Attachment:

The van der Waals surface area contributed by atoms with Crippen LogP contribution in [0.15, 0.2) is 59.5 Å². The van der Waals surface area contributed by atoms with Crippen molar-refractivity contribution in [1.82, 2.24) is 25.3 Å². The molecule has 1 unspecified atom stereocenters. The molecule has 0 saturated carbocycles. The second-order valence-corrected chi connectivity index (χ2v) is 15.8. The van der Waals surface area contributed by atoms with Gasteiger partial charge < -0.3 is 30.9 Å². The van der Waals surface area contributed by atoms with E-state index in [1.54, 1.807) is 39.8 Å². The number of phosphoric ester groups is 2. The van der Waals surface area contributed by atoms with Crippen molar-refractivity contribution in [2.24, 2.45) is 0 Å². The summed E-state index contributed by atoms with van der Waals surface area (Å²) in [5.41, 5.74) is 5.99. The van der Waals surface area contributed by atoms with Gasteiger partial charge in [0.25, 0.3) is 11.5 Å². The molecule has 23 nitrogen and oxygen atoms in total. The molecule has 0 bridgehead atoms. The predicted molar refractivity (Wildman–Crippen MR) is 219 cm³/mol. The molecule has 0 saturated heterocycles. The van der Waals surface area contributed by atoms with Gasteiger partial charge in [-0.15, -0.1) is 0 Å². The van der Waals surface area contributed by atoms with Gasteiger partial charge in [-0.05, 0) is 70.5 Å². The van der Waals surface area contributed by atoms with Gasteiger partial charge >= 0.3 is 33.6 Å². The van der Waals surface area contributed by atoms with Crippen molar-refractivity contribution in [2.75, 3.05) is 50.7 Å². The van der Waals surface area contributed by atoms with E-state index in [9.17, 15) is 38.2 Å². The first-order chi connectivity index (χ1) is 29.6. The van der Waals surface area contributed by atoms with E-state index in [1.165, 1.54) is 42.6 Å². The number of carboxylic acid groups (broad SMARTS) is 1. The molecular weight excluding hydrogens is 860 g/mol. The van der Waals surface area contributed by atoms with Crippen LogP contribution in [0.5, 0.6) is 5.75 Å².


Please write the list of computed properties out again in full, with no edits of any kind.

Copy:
The van der Waals surface area contributed by atoms with Crippen LogP contribution in [0.15, 0.2) is 59.5 Å². The van der Waals surface area contributed by atoms with Crippen molar-refractivity contribution in [1.82, 2.24) is 25.3 Å². The molecule has 1 unspecified atom stereocenters. The molecule has 0 saturated carbocycles. The second-order valence-corrected chi connectivity index (χ2v) is 15.8. The van der Waals surface area contributed by atoms with Gasteiger partial charge < -0.3 is 30.9 Å². The van der Waals surface area contributed by atoms with E-state index in [1.54, 1.807) is 39.8 Å². The number of phosphoric ester groups is 2. The van der Waals surface area contributed by atoms with Crippen molar-refractivity contribution in [2.24, 2.45) is 0 Å². The summed E-state index contributed by atoms with van der Waals surface area (Å²) in [5.41, 5.74) is 5.99. The van der Waals surface area contributed by atoms with Gasteiger partial charge in [0.25, 0.3) is 11.5 Å². The molecule has 23 nitrogen and oxygen atoms in total. The molecule has 0 bridgehead atoms. The predicted molar refractivity (Wildman–Crippen MR) is 219 cm³/mol. The molecule has 0 saturated heterocycles. The van der Waals surface area contributed by atoms with Gasteiger partial charge in [-0.15, -0.1) is 0 Å². The van der Waals surface area contributed by atoms with Gasteiger partial charge in [-0.05, 0) is 70.5 Å². The van der Waals surface area contributed by atoms with Gasteiger partial charge >= 0.3 is 33.6 Å². The van der Waals surface area contributed by atoms with Crippen molar-refractivity contribution in [2.75, 3.05) is 50.7 Å². The van der Waals surface area contributed by atoms with E-state index in [9.17, 15) is 38.2 Å². The first-order chi connectivity index (χ1) is 29.6. The van der Waals surface area contributed by atoms with E-state index in [1.165, 1.54) is 42.6 Å². The number of carboxylic acid groups (broad SMARTS) is 1. The molecular weight excluding hydrogens is 860 g/mol. The van der Waals surface area contributed by atoms with Crippen LogP contribution in [0.5, 0.6) is 5.75 Å².